Ly, the son of a garbage collector from Mali, has been recording life in Montfermeil, where he still lives, since he first picked up a camera 15 years ago. He quickly started "copwatch," filming police abuses in his neighborhood well before the era of camera phones or drones. In 2005, he filmed the riots there that shook France, turning it into a doc, 365 Days in Clichy Montfermeil, that proved too intense for French TV, which refused to broadcast it. In 2008, he filmed an act of police brutality just outside his home on Picasso Street. The video went viral.

"It exploded," Ly says. "It actually led to the officer being fired — which had never happened in France before." Seizing the opportunity of his newfound clout, he made a 16-minute short, inspired by the incident but told from the perspective of one of the cops, a newbie drafted into the notorious anti-crime brigade that terrorizes the banlieues. The film was nominated for a César — France's equivalent of the Oscar — in the shorts category. Ly's feature version expands the story to include the entire neighborhood, moving between the police and the young people. Nearly every shot is inspired by real life. Ly lived through the ambush he re-creates for the film's final scenes, in which the police are trapped in the stairwell of a housing project, with Molotov cocktails and tear gas flying. "It was horribly intense," he recalls.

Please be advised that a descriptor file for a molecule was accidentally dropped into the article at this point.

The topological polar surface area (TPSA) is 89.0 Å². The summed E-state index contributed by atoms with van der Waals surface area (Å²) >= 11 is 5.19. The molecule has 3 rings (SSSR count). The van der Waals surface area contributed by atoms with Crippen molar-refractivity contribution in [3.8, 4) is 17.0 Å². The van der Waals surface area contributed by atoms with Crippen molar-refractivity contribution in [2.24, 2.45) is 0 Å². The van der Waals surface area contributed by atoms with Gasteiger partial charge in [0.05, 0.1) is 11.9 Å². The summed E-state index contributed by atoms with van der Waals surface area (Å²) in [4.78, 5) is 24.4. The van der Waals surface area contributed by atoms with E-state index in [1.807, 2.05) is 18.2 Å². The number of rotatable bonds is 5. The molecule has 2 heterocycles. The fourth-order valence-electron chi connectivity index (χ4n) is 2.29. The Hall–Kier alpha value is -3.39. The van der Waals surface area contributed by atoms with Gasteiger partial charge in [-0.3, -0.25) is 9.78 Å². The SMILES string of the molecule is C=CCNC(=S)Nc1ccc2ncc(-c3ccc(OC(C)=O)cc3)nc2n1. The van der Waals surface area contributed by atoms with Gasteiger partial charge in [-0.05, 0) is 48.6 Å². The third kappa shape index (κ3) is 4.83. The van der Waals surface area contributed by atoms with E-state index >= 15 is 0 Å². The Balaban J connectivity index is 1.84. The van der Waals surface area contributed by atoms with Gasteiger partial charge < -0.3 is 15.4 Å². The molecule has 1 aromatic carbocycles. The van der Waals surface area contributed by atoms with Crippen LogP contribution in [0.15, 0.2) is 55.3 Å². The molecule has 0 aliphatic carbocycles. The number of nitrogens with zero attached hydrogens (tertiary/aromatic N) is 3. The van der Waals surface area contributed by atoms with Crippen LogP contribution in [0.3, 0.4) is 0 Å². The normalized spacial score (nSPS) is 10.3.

Ly is now looking to extend that intensity to two more films, part of a planned trilogy of two decades in the banlieues. The second will be set in 2005, during the Paris riots; the third, back in the 1990s, showing the origins of the current strife.

"I've been filming this story for 20 years and nothing has changed," Ly says. "Until now, no one was watching."



"As a mixed-race woman, I'm used to multiple visions of the world," says Mati Diop, the French-Senegalese director of Atlantics. "There's always a visible and an invisible side of you: where you live and the place you have left."